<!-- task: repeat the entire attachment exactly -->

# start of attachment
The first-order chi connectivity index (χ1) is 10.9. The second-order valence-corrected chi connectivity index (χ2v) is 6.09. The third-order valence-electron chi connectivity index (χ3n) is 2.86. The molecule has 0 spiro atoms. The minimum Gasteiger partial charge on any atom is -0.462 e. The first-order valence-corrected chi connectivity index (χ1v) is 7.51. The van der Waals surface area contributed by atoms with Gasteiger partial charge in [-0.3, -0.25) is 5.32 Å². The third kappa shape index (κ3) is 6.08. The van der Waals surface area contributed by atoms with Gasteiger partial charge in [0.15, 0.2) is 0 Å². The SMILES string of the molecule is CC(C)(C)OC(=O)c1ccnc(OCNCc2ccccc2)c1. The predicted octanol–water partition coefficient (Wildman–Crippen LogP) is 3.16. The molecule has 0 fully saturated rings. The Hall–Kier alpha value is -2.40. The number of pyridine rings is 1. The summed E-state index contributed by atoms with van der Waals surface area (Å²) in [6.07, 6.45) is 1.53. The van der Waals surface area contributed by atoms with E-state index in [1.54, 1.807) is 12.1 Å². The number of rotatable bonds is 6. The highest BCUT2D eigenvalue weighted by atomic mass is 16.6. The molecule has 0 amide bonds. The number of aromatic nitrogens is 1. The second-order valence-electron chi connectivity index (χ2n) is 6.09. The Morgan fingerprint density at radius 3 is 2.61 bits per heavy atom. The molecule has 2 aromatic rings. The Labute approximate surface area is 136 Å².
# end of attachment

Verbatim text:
The first-order chi connectivity index (χ1) is 10.9. The second-order valence-corrected chi connectivity index (χ2v) is 6.09. The third-order valence-electron chi connectivity index (χ3n) is 2.86. The molecule has 0 spiro atoms. The minimum Gasteiger partial charge on any atom is -0.462 e. The first-order valence-corrected chi connectivity index (χ1v) is 7.51. The van der Waals surface area contributed by atoms with Gasteiger partial charge in [-0.3, -0.25) is 5.32 Å². The third kappa shape index (κ3) is 6.08. The van der Waals surface area contributed by atoms with Gasteiger partial charge in [0.15, 0.2) is 0 Å². The SMILES string of the molecule is CC(C)(C)OC(=O)c1ccnc(OCNCc2ccccc2)c1. The predicted octanol–water partition coefficient (Wildman–Crippen LogP) is 3.16. The molecule has 0 fully saturated rings. The Hall–Kier alpha value is -2.40. The number of pyridine rings is 1. The summed E-state index contributed by atoms with van der Waals surface area (Å²) in [6.07, 6.45) is 1.53. The van der Waals surface area contributed by atoms with E-state index in [1.54, 1.807) is 12.1 Å². The number of rotatable bonds is 6. The highest BCUT2D eigenvalue weighted by atomic mass is 16.6. The molecule has 0 amide bonds. The number of aromatic nitrogens is 1. The second-order valence-electron chi connectivity index (χ2n) is 6.09. The Morgan fingerprint density at radius 3 is 2.61 bits per heavy atom. The molecule has 2 aromatic rings. The Labute approximate surface area is 136 Å².